(HealthDay News) — Higher fiber intake after a diagnosis of nonmetastatic colorectal cancer (CRC) is associated with lower CRC-specific and overall mortality, according to a study published online Nov. 2 in JAMA Oncology.

Mingyang Song, M.D., Sc.D., from Massachusetts General Hospital in Boston, and colleagues assessed the association of post-diagnostic fiber intake with mortality among 1,575 health care professionals with stage I to III CRC evaluated through the Nurses’ Health Study and Health Professionals Follow-up Study.

The researchers found that over eight years of follow-up, there were 773 deaths, including 174 from CRC. High intake of total fiber after diagnosis was associated with lower mortality. For each 5-g increment in intake per day, the multivariable hazard ratio was 0.78 for CRC-specific mortality and 0.86 for all-cause mortality. Each 5-g/day increase in fiber intake was associated with 18 percent lower CRC-specific mortality and 14 percent lower all-cause mortality for patients who increased their fiber consumption after diagnosis. Cereal fiber was associated with lower CRC-specific and all-cause mortality, while vegetable fiber was associated with lower all-cause mortality but not CRC-specific mortality. Whole grain intake was associated with lower CRC-specific mortality, though the association was attenuated after adjustment for fiber intake.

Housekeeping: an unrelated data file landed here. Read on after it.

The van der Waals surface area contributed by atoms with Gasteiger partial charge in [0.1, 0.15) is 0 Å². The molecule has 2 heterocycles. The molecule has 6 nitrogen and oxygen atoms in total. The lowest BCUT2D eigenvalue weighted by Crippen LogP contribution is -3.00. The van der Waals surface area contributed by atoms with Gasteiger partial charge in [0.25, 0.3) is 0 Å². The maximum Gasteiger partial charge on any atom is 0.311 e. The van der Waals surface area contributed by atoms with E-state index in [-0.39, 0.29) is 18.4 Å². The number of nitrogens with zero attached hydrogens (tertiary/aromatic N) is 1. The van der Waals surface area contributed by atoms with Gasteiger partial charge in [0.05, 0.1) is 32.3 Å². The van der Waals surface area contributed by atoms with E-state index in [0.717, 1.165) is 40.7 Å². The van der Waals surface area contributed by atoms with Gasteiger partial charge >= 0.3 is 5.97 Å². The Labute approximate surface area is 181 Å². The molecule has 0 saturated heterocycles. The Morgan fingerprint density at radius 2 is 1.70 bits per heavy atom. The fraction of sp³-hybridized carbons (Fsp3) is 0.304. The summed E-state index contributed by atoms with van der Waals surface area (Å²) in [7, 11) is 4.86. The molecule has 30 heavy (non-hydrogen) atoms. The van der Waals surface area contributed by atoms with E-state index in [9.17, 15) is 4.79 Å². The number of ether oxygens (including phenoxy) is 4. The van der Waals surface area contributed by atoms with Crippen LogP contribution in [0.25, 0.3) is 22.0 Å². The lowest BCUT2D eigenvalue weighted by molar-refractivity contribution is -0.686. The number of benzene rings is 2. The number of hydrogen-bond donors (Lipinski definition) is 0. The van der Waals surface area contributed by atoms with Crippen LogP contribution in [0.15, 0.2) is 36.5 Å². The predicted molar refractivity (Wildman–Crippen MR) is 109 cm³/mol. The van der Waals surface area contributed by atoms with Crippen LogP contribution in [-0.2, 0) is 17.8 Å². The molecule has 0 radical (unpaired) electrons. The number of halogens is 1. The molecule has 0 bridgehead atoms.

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“Our findings provide support for the nutritional recommendations of maintaining sufficient fiber intake among CRC survivors,” conclude the authors.

Two authors disclosed financial ties to pharmaceutical companies.

Abstract/Full Text